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A Multistage Stochastic Programming Model for Sustainable Forest-Level Timber Supply Under Risk of Fire

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Abstract:

Forest management planning models are highly developed and used extensively, but few explicitly consider the effects of fire and other uncertain losses which can be significant. Previous studies recommended contradictory responses to potential fire loss. We developed forest-level timber management optimization models with deterministic average and stochastic fire loss and used them to develop insight into the impact of uncertainty on forest management planning. Our analysis indicated that producing a stable timber supply requires the establishment of a buffer stock of timber. This strategy reduces the short-term harvest quantity, but increases the expected long-term harvest quantity. Paradoxically, the timber supply is both more stable, and larger. The results are sensitive to the method of regulating timber production: profit maximizing behavior of future producers requires a much greater buffer stock. In addition, bounds on the effect of transportation were developed, conditions where the mean value problem is adequate were identified, and the effect of a downward sloping demand curve was investigated. For. Sci. 42(1):10-26.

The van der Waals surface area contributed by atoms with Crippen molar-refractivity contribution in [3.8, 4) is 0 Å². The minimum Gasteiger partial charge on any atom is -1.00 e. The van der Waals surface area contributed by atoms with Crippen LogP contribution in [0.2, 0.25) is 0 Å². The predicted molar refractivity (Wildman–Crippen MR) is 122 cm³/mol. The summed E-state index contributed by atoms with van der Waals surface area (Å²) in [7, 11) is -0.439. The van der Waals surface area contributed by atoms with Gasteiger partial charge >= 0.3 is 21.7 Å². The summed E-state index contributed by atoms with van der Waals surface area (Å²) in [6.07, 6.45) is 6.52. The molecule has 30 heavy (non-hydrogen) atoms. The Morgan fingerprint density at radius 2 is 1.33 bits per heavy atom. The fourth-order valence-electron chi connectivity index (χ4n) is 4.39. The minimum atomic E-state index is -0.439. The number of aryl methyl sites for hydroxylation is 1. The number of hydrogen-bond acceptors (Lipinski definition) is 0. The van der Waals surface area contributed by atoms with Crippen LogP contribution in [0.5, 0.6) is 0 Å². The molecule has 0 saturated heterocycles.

Keywords: Harvest scheduling; optimization; uncertain forest losses

Document Type: Journal Article

Affiliations: Associate Professor, Faculty of Forestry, University of Toronto, Earth Sciences Centre, 33 Willcocks St, Toronto, Ontario, Canada M5S 3B3 (416-978-6960)

Publication date: 1996-02-01

More about this publication?
  • Forest Science is a peer-reviewed journal publishing fundamental and applied research that explores all aspects of natural and social sciences as they apply to the function and management of the forested ecosystems of the world. Topics include silviculture, forest management, biometrics, economics, entomology & pathology, fire & fuels management, forest ecology, genetics & tree improvement, geospatial technologies, harvesting & utilization, landscape ecology, operations research, forest policy, physiology, recreation, social sciences, soils & hydrology, and wildlife management.
    Forest Science is published bimonthly in February, April, June, August, October, and December.

    2015 Impact Factor: 1.702
    Ranking: 16 of 66 in forestry

    Average time from submission to first decision: 62.5 days*
    June 1, 2016 to Feb. 28, 2017

    Also published by SAF:
    Journal of Forestry
    Other SAF Publications
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